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Measles

Adverse events following immunisation (AEFI) reports from the Zimbabwe expanded programme on immunisation (ZEPI): an analysis of spontaneous reports in Vigibase from 1997 to 2017
Published: 2019
SYNOPSIS

More than one in ten vaccine-related adverse events in Zimbabwe are serious (11%), and measles-containing vaccines are one of the vaccines most frequently responsible for serious and systemic reactions.

CITATION

Masuka JT, Khoza S. BMC Public Health. 2019;19:1166.

SUMMARY

The authors examined passively collected reports of adverse events following immunization (AEFI) in Zimbabwe from 1997 to 2017. Given widespread underreporting to the country’s still-developing vaccine surveillance system, just 272 Individual Case Safety Reports (ICSRs) were available, of which 11% represented “serious events.” Of these, 6% were deaths and 5% were life-threatening or involved prolonged hospitalization. Measles-containing vaccines had the highest AEFI reporting rate and were also strongly associated with serious events, as was a six-component vaccine containing antigens for oral poliovirus, diphtheria, tetanus, pertussis, Haemophilus influenzae type b and hepatitis B (OPV/DTP-Hib-HepB). The majority of AEFI were systemic (versus vaccine site reactions)—and systemic events, again, were associated with measles-containing vaccines.

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Routine vaccinations and child survival: follow up study in Guinea Bissau, West Africa.
Published: 2000
SYNOPSIS

One dose of diphtheria, tetanus, and pertussis vaccine was associated with a mortality ratio of 1.84 (1.10 to 3.10) and two to three doses with a ratio of 1.38 (0.73 to 2.61) compared with children who had received no dose of these vaccines.”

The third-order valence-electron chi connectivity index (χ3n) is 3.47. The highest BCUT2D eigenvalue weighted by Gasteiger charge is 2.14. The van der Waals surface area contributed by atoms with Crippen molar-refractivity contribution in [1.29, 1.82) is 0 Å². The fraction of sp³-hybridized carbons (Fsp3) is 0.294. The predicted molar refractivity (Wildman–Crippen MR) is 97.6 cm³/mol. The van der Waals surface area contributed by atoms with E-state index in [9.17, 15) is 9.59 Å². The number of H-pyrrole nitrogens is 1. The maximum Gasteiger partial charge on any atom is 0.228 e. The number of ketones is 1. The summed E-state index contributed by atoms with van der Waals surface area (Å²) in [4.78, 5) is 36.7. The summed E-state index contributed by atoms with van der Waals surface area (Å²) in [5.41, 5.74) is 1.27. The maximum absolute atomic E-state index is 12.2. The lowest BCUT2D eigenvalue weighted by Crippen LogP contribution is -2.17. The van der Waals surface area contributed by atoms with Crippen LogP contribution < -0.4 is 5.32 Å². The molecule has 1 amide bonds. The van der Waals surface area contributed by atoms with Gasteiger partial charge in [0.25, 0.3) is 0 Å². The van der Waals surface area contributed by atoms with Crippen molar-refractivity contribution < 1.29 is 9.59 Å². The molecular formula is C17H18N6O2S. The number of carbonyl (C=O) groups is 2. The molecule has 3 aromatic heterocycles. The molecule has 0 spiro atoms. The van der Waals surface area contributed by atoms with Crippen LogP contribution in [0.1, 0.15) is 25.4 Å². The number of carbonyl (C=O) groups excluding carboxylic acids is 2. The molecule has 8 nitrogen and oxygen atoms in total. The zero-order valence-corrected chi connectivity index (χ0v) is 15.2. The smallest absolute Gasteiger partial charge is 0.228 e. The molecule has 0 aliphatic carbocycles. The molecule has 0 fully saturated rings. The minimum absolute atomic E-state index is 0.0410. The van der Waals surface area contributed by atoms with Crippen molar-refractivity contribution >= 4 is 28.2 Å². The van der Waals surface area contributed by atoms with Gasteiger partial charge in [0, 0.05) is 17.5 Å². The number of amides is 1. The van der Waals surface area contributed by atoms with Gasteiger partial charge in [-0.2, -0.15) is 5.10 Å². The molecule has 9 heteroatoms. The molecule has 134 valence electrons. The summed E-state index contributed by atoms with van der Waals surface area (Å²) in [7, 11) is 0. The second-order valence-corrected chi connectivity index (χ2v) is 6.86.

CITATION

Kristensen I, Aaby P, Jensen H. British Medical Journal. 2000 Dec 9;321(7274):1435-8.

SUMMARY

Research on vaccines in developing countries recommended by the World Health Organization has emphasised serological responses and protection against specific diseases. The aim of the research has been to optimise vaccine schedules for control, elimination, or eradication of disease. In modelling exercises, vaccination against diphtheria, pertussis, tetanus, and polio has been assumed to save 1.5­2.0% of the children in areas with high infant mortality. However, these assumptions are not supported by data. Mortality was lower in the group vaccinated with any vaccine compared with those not vaccinated, however, recipients of one dose of diphtheria, tetanus, and pertussis or polio vaccines had higher mortality than children who had received none of these vaccines.

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